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Why should the Lions buy that Hendon Hooker is their future starter?




Goff 6 turnovers in 5 days have got some fans thinking about Hendon Hooker. I expect this team to turn it around and lose 1-3 games so I been thinking about next year. Goff will be on his final year and unless talks break down this is the time to negotiate an extension. This is also the time when Hendon Hooker will be ready to compete. While I was looking up articles to answer a hater I found some fascinating stuff on Hooker.

Touchdown Wire has Why you shouldn't hold Hendon Hooker's college offense against him.

Wright on why Hooker will succeed in the NFL: "First of all, he’s just so smart. He’s trying to find every way to win. He’ll even ask me sometimes, when we’re throwing this route, can you maybe jump set so [the defender will] get his hands down faster so I can throw it over the middle. I’m like I can do whatever you want me to do. He’s such a real leader. You have guys who are front runners who talk the talk but that gets blared out. You hear a guy always yelling, it’s like, ‘Shut up.’ But everything he does is intentional. He’s the leader of the ship. You saw that this year

I found it interesting that when I asked Hooker at the combine about the transition to the NFL, he mentioned that as much as NFL coaches and evaluators were asking him in meetings how he could work in next-level offenses, they were also asking him about the concepts he used at Tennessee — perhaps to adopt a few ideas on his way to the NFL. Hooker can make stick throws into tight windows. He can adjust to having to re-set from pressure or covered receivers. He can run a complex offense, and the extent to which he’ll be seen for that is in the hands of the NFL, but the tape clearly shows that one should not automatically discount his professional potential simply because he ran a certain offense.

Hendon Hooker Is Unique Case Study Of Size, Accuracy, Arm Talent

While at Tennessee, Hooker played in what can only be described as a pure college offense, consisting of quick screens, quick slants, intermediate hitches, basic crosses (midfield benders) and outside lane go routes. Heupel’s conviction and discipline to run these same plays over and over again lead to high-end production with Hooker in complete control of the offense.

In Knoxville, Hooker operated solely in the shotgun as a drop-back passer. In the five games I studied, there were essentially no plays called having him move outside the pocket to deliver the football. This is rarely seen at the college or NFL level.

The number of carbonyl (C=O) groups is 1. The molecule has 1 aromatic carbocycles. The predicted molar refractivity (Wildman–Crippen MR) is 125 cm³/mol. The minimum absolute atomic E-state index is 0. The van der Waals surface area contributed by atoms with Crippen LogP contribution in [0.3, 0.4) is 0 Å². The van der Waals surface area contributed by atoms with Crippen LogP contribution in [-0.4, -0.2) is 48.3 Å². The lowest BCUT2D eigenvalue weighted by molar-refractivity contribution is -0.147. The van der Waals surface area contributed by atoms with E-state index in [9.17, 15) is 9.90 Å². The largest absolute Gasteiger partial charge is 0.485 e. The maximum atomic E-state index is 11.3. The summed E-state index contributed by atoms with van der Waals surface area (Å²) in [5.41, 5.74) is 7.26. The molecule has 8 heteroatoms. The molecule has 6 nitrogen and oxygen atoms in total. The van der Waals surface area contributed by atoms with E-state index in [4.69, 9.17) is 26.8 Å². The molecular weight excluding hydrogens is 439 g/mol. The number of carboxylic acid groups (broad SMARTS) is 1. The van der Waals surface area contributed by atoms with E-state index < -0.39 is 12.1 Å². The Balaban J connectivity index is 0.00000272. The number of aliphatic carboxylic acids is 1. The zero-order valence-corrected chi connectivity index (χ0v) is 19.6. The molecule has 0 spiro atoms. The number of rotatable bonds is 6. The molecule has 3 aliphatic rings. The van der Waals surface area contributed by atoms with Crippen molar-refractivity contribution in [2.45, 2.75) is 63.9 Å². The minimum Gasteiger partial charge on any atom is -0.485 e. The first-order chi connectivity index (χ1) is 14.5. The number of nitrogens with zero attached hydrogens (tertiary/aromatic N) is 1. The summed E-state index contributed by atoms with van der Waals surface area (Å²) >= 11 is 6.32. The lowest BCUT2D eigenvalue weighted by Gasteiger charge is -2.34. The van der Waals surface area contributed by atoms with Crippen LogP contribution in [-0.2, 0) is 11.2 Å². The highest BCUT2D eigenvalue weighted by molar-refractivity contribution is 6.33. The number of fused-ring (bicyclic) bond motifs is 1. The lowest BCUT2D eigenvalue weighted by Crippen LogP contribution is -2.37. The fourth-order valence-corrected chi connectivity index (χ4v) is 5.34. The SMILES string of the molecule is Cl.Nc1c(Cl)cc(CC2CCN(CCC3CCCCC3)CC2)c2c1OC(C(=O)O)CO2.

I do not believe the simplicity of the offense is a reflection of Hooker’s football intelligence. He is unquestionably in control of the offensive line, making protection changes and audibles. Most coaches and evaluators will tell you accuracy is arguably the most important trait for a quarterback. Hooker is consistently accurate in the short and intermediate areas of the field while executing Heupel’s pass concepts, and that starts with his clean mechanics. To be a franchise quarterback, one must win games in the two-minute drill. This means dropping back, seeing the field, making good decisions, delivering accurately, using one’s legs to extend drives, and, most importantly, showing the "it factor" — the intangibles to give the team hope and make the plays when the team needs you the most.

In the 2022 game against Alabama, with the score 49-49, Hooker took his team down the field with two accurately thrown deep in routes with 15 and 9 seconds remaining, respectively, to get his team in field-goal range for the win. From a football intelligence perspective, Hooker is an interesting case study.

He processes quickly to make immediate, good decisions by getting the ball up and out quickly and protecting the football. A true test of a quarterback’s accuracy is his ability, like a pitcher in baseball, to put the ball on the black of the plate. Hooker faced an inordinate amount of man coverage in 2022 and consistently beat tight coverage with precise location. He also showed good spatial awareness, calmness in the pocket and extreme poise in chaotic situations.